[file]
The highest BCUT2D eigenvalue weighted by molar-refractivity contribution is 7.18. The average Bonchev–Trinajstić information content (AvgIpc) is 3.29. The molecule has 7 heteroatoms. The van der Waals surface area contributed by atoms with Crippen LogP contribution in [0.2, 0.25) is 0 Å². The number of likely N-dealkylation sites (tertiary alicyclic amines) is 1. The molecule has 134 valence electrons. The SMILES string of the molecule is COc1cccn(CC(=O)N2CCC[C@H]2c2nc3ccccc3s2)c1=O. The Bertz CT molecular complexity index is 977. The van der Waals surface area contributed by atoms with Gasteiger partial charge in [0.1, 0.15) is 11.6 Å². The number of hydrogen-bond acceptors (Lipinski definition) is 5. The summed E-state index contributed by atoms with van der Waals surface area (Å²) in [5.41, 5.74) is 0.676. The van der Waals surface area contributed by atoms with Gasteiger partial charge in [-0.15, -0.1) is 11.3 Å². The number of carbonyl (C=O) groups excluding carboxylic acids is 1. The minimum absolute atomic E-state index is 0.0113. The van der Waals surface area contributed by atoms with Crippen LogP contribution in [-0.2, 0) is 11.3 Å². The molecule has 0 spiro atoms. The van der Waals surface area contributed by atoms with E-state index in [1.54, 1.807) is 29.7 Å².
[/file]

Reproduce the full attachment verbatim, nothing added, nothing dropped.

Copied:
The highest BCUT2D eigenvalue weighted by molar-refractivity contribution is 7.18. The average Bonchev–Trinajstić information content (AvgIpc) is 3.29. The molecule has 7 heteroatoms. The van der Waals surface area contributed by atoms with Crippen LogP contribution in [0.2, 0.25) is 0 Å². The number of likely N-dealkylation sites (tertiary alicyclic amines) is 1. The molecule has 134 valence electrons. The SMILES string of the molecule is COc1cccn(CC(=O)N2CCC[C@H]2c2nc3ccccc3s2)c1=O. The Bertz CT molecular complexity index is 977. The van der Waals surface area contributed by atoms with Gasteiger partial charge in [0.1, 0.15) is 11.6 Å². The number of hydrogen-bond acceptors (Lipinski definition) is 5. The summed E-state index contributed by atoms with van der Waals surface area (Å²) in [5.41, 5.74) is 0.676. The van der Waals surface area contributed by atoms with Gasteiger partial charge in [-0.15, -0.1) is 11.3 Å². The number of carbonyl (C=O) groups excluding carboxylic acids is 1. The minimum absolute atomic E-state index is 0.0113. The van der Waals surface area contributed by atoms with Crippen LogP contribution in [-0.2, 0) is 11.3 Å². The molecule has 0 spiro atoms. The van der Waals surface area contributed by atoms with E-state index in [1.54, 1.807) is 29.7 Å².